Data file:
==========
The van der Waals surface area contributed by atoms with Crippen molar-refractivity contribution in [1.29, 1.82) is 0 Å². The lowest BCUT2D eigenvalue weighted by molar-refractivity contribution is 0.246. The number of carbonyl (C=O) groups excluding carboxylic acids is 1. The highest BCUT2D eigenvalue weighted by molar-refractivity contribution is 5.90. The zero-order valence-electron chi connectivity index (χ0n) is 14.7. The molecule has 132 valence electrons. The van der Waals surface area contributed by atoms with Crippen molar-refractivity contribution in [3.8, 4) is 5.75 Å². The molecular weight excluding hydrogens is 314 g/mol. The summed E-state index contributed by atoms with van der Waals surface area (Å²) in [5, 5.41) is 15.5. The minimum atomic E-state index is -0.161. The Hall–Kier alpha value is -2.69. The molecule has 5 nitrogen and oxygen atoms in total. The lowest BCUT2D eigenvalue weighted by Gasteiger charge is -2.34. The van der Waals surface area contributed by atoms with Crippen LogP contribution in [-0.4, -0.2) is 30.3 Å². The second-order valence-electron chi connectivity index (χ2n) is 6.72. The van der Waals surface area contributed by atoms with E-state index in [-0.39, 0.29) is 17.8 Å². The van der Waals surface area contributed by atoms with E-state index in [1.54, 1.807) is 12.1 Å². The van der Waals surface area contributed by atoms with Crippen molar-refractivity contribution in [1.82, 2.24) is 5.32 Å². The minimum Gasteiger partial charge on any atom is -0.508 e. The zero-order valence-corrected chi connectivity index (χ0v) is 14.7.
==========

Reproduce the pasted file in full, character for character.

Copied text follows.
The van der Waals surface area contributed by atoms with Crippen molar-refractivity contribution in [1.29, 1.82) is 0 Å². The lowest BCUT2D eigenvalue weighted by molar-refractivity contribution is 0.246. The number of carbonyl (C=O) groups excluding carboxylic acids is 1. The highest BCUT2D eigenvalue weighted by molar-refractivity contribution is 5.90. The zero-order valence-electron chi connectivity index (χ0n) is 14.7. The molecule has 132 valence electrons. The van der Waals surface area contributed by atoms with Crippen molar-refractivity contribution in [3.8, 4) is 5.75 Å². The molecular weight excluding hydrogens is 314 g/mol. The summed E-state index contributed by atoms with van der Waals surface area (Å²) in [5, 5.41) is 15.5. The minimum atomic E-state index is -0.161. The Hall–Kier alpha value is -2.69. The molecule has 5 nitrogen and oxygen atoms in total. The lowest BCUT2D eigenvalue weighted by Gasteiger charge is -2.34. The van der Waals surface area contributed by atoms with Crippen LogP contribution in [-0.4, -0.2) is 30.3 Å². The second-order valence-electron chi connectivity index (χ2n) is 6.72. The van der Waals surface area contributed by atoms with E-state index in [-0.39, 0.29) is 17.8 Å². The van der Waals surface area contributed by atoms with E-state index in [1.54, 1.807) is 12.1 Å². The van der Waals surface area contributed by atoms with Crippen molar-refractivity contribution in [1.82, 2.24) is 5.32 Å². The minimum Gasteiger partial charge on any atom is -0.508 e. The zero-order valence-corrected chi connectivity index (χ0v) is 14.7.